Department of Germanic and Slavic Languages and Literatures
The clausal architecture in naturally acquired German by adult Korean native speakers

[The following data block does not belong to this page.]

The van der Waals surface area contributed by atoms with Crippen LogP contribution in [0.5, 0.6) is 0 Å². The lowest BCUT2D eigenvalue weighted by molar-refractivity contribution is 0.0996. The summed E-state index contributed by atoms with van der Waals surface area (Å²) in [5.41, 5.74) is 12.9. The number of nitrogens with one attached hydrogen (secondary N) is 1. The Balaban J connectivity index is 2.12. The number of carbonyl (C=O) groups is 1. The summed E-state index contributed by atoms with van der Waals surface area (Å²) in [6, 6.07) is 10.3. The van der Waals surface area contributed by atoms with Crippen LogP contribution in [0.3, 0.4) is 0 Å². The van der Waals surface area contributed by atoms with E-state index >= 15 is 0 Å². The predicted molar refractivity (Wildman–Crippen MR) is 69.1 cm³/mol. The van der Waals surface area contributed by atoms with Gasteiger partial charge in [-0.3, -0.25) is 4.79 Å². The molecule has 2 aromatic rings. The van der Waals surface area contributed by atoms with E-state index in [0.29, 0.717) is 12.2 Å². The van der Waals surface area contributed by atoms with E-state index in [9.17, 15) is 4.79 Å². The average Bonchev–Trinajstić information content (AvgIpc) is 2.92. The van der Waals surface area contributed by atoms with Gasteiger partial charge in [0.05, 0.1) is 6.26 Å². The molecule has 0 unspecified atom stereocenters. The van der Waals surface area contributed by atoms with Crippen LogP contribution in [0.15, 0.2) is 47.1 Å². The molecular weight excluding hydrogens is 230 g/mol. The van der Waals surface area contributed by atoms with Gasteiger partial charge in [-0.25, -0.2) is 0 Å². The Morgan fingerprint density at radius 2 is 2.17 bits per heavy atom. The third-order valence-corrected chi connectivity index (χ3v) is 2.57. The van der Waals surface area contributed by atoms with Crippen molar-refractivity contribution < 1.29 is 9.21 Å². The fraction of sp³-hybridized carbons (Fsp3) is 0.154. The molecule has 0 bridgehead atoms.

The demand of proficiency in a second or foreign language is constantly growing in our globalizing world. Depending on the circumstances, foreign language acquisition may not always happen through classroom instruction but also more naturalistically by living and working in the host country. I am looking at an underrepresented group of foreign language acquirers who belong to the latter group, namely Korean native speakers who immigrated to Germany in the 70s for work purposes and became part of an important chapter in Germany’s as well as Korea’s socio-economic history. Today, they are looking back on a lifetime of more than 40 years in Germany and I am curious to investigate how the German clausal architecture is represented in their mental grammar after all these years. I am asking whether the clausal architecture of German is represented (1) similarly irrespective of their level of proficiency or (2) differently, occurring in a stage-like fashion where lower proficient speakers are lacking higher stages of the clause structure in their mental grammar. To pursue these questions, I am employing two competing theoretical accounts of the acquisition of the (German) clause structure and will evaluate them using the data I collected in Germany in Spring 2017. Thereby, I hope to contribute to the understanding of second/foreign language acquisition of German by shedding light on a naturally acquired mental representation of the German clausal architecture.